Strange Like Me ~ GTC Dramatic Dialogues
Hate groups are on the rise. In Texas, an African American man was dragged to death behind a pick-up truck. In Wyoming, a gay man was beaten and hung on a fence to die. For most of us, it's easy to distance ourselves from events like these and say, "That's not me. I wouldn't do that." But what about the subtler prejudices that each of us carries? Do we make assumptions about others based on appearance, race, gender, religion, or sexual orientation? How do these assumptions affect our ability to really get to know another individual? More importantly, how can we overcome our preconceptions and begin to bridge the gaps that continue to keep people apart?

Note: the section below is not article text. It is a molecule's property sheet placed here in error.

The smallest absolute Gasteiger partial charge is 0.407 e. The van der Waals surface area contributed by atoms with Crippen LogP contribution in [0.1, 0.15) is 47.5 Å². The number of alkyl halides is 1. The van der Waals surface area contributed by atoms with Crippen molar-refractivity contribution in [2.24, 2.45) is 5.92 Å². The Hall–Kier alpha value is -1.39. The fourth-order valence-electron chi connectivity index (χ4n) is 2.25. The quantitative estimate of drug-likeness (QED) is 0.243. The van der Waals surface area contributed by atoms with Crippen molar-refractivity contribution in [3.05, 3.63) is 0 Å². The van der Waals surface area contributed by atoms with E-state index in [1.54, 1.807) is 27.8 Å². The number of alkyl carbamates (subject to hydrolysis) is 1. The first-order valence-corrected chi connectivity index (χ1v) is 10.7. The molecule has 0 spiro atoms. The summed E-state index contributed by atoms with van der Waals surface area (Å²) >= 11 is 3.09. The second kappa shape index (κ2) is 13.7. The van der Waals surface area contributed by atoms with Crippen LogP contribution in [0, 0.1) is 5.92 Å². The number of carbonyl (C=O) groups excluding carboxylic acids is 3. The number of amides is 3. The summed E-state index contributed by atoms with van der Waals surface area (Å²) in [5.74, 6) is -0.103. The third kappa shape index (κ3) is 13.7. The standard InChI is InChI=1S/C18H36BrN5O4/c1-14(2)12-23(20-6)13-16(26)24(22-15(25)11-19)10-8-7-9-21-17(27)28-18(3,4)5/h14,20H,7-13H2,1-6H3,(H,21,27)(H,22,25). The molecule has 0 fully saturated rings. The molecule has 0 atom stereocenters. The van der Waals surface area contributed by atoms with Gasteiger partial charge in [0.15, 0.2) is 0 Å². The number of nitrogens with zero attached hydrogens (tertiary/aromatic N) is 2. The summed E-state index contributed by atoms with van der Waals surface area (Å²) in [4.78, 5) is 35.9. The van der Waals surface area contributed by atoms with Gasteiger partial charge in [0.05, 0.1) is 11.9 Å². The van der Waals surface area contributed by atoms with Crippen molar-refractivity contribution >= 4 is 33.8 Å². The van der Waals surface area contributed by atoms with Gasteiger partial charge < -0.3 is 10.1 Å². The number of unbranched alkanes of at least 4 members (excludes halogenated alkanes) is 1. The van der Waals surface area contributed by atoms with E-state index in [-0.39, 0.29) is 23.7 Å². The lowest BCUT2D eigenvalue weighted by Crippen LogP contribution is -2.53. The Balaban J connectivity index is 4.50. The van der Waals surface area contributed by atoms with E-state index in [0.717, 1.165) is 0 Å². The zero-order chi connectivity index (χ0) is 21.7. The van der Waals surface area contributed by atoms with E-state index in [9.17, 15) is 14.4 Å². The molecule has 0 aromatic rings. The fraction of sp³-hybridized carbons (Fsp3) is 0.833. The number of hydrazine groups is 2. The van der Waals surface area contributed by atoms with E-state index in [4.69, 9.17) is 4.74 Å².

Strange Like Me begins with a monologue that lays bare the ugliness of hate, setting the stage for a lively discussion of diversity. In two scenes, we follow 6 students as they attempt to navigate the sometimes-difficult terrain of multicultural campus relationships. During talk-backs, students can confront the characters and voice their own opinions on issues of racism, sexism, and homophobia.
Strange Like Me asks students to recognize that there are people who think, act, look, feel, and behavior differently from themselves. The goal of Strange Like Me is to encourage students to examine and discuss their own feelings and actions when confronting people who are different. Through open dialogue students can work together to build the bridges that will bring us all closer together.
Contact Tracy Rahim if you missed the January 16 registration deadline.